How to Calculate Spousal Support in Pennsylvania

By Beverly Bird - Updated July 23, 2018

Divorce laws in Pennsylvania are somewhat complex, at least when it comes to spousal support. The state recognizes three distinctly separate types of support: Spousal support, alimony and alimony pendente lite, often referred to as APL. The type of support determines the guidelines and calculations that are used based on legislation that went into effect in April, 2018. All three types have one thing in common: The spouse who earns the most pays the spouse who earns less. Support is based on the reasonable needs of the spouse who receives it. Alimony and spousal support are not payable in every Pennsylvania divorce case.

Spousal Support Vs. Alimony

Spousal support and APL are similar in that both are payable before a divorce is final. Technically, spousal support is paid after spouses separate but before they’ve initiated divorce proceedings, and APL is paid after the divorce process begins but before it’s final. Alimony is paid after the divorce is finalized.

Calculating Spousal Support

Spousal support and APL are both calculated based on the Pennsylvania spousal support calculator formula established and refined by 2018 legislation. The math begins with the net incomes of both spouses – what’s left over after union dues and mandatory taxes are paid or withheld. The term income casts a pretty wide net in Pennsylvania. It includes the usual wages, salaries and self-employment income as well as bonuses, rental income, commissions and even interest earned on investments.

The lesser-earning spouse’s income is subtracted from the higher-earning spouse’s income, and the result is multiplied by 40 percent. This assumes that the paying spouse is not also paying child support. If so, her child support obligation is first subtracted from her net income before calculating the difference between her income and that of her spouse. Then the result is multiplied by 30 percent.

If the spouse with the higher income is entitled to receiv_e_ child support because he's also the custodial parent, this complicates things a bit. In this case, the calculation begins with the formula used for spouses who don’t have child support orders in place. Then their incomes are adjusted upward and downward to account for the alimony payments changing hands, and the amount of child support is then calculated based on the Pennsylvania child support calculator using these income figures.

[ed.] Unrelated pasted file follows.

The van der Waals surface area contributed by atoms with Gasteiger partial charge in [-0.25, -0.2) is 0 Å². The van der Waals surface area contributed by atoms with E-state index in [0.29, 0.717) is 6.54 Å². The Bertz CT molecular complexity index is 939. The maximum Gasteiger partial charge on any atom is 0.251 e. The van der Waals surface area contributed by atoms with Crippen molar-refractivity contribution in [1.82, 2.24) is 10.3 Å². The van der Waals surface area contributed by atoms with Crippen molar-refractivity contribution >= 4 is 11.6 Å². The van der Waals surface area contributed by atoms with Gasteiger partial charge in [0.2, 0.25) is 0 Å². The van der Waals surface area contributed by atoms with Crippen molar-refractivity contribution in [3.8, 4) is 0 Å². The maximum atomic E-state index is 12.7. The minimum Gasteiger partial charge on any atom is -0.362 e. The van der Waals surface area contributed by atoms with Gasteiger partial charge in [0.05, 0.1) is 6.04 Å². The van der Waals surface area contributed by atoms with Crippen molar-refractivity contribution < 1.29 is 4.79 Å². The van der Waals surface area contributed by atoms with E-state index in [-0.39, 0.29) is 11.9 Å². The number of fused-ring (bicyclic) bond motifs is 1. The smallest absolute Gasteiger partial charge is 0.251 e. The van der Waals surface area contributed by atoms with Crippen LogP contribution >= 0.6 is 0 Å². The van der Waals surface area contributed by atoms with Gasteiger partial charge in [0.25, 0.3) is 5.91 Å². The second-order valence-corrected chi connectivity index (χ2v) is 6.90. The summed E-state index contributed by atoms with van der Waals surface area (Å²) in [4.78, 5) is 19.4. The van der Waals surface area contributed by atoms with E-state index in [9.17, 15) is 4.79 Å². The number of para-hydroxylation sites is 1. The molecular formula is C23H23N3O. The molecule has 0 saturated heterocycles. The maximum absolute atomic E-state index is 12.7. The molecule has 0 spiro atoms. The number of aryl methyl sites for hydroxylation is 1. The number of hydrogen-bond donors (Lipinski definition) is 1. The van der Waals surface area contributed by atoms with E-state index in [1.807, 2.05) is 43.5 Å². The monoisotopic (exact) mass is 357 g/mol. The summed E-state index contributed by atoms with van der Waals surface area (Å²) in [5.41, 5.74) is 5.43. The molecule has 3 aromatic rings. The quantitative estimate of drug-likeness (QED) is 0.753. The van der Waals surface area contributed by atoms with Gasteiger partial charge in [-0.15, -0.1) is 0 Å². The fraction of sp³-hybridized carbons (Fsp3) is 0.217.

Finally, alimony is recalculated with the child support payment offsetting the alimony obligation. Pennsylvania courts might sometimes deviate from these calculations, but that’s unusual.

There’s No Formula for Alimony

In theory, at least, support payable after a divorce isn’t determined by an alimony calculator in Pennsylvania. It’s subjective, based on the opinion of a divorce court judge. The judge weighs various factors in addition to the parties’ incomes, including how long they were married, their standard of living during the marriage, the property that each might have owned before the marriage or received as part of the divorce, whether one spouse contributed to the education or career of the other and even marital misconduct.

As a practical matter, however, most judges begin their considerations with the pre-divorce spousal support amounts determined by the Pennsylvania spousal support calculator. The idea is to prevent one spouse from living in luxury after divorce, while the other is impoverished.

How Long Does Support Last?

Spousal support and APL are of finite duration – they last until the divorce is final when a new alimony order might or might not take over. As for alimony, it’s not forever in many cases. Alimony payments generally only continue for as long as it takes the under-earning spouse to become more financially self-sufficient.

Alimony always ends if the receiving spouse’s financial needs change due to remarriage or even because she’s cohabiting with someone without tying the knot. It also ends when either spouse dies.

Federal Changes in 2019

Of course, spouses can always arrive at an amount of alimony by consent, although their agreement must still be approved by a judge before it can be included in their divorce decree. But an amicable agreement might be more difficult to achieve beginning in 2019 thanks to the Tax Cuts and Jobs Act that became law in 2018.

Alimony used to be tax deductible for the spouse paying it. The spouse receiving it had to claim it as income and pay taxes on the money. This tax rule has been in place since 1942, but it changes for divorces that are finalized after December 31, 2018 thanks to the new tax law.

It remains to be seen how willing spouses will be to consensually pay alimony when they’re also paying taxes on that portion of their incomes, at least if they can’t finalize their divorces in 2018 before the deadline for the change.

About the Author

Beverly Bird is a practicing paralegal who has been writing professionally on legal subjects for over 30 years. She specializes in family law and estate law and has mediated family custody issues.

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